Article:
Coleman/Kazeminy: Insurance exec is Coleman supporter
So far, two separate lawsuits allege that Sen. Norm Coleman's mysterious benefactor, Nasser Kazeminy, disguised cash gifts to the senator as payments from Kazeminy's oil services firm to the insurance company that employed Coleman's wife.
Among the exhibits appended to the Delaware lawsuit are two invoices from the Hays insurance company to Deep Marine Technology. Each invoice is for $25,000 for unspecified services. The invoice identifies the insurance producer as one Michael Prins. Prins turns out to be a longtime Coleman supporter. (Clarification: There were four Hays invoices in total, each for $25,000. Three were paid, but former DMT CEO Paul McKim refused to approve the final payment.)
Prins is an Executive Vice President at Hays Company. He lives in Eden Prairie, MN and he is licensed to write insurance in Minnesota and Texas.
It's not clear what, if anything, Laurie Coleman does for Hays Company. So far, no one has been able to explain why Hays hired the then-50-year-old senator's wife who had no apparent background in insurance.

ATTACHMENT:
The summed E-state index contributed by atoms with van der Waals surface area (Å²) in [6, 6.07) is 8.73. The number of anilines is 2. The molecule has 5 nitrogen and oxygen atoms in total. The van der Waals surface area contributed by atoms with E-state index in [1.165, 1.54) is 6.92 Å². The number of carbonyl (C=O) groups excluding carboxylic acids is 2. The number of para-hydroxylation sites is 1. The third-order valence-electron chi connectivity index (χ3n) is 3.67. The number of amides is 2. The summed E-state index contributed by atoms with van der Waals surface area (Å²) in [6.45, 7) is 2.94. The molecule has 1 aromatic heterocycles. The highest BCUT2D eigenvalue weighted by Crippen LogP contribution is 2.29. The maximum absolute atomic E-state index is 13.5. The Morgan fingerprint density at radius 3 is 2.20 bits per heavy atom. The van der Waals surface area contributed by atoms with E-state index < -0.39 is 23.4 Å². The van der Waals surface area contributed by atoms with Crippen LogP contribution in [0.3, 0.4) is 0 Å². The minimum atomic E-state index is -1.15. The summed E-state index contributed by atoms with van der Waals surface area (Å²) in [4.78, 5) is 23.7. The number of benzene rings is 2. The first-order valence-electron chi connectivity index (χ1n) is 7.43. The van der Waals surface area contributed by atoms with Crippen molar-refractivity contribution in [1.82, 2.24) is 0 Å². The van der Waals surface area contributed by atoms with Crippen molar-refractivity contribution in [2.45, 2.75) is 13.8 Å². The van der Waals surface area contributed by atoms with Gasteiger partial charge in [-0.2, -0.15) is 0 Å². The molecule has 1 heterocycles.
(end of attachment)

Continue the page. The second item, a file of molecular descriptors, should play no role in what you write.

It's not even clear whether Coleman had her insurance producer's license when she joined Hays. The Hays Company says it brought Coleman on board in 2006. Minnesota public records show that Coleman didn't even get her insurance license until October of 2006.
The payments from DMT to Hays started in the spring of 2007.
It's equally unclear what, if anything the Hays Company did for DMT. Hays claims it was brought on board for risk consulting, but the confidential source quoted in the Delaware lawsuit contradicts that claim. The source asserts that Hays was ostensibly brought in to write insurance, despite the fact that DMT didn't need any additional insurance. The two lawsuits allege that Hays did no work for DMT.
Neither the Coleman camp nor the Hays Company is prepared to answer any further questions.
Like many Hays executives, Mike Prins gives generously to Republican candidates. The Prinses of Eden Prairie have given over $16,000 to Republican candidates since 1998, campaign finance records show, about $4,000 of that went to Norm Coleman's campaigns.
Even more interesting, Prins apparently signed up to attend a $500-a-plate fundraiser co-sponsored by Coleman's senate campaign and the Minnesota GOP on October 23, 2008. (Click image to view full-size.):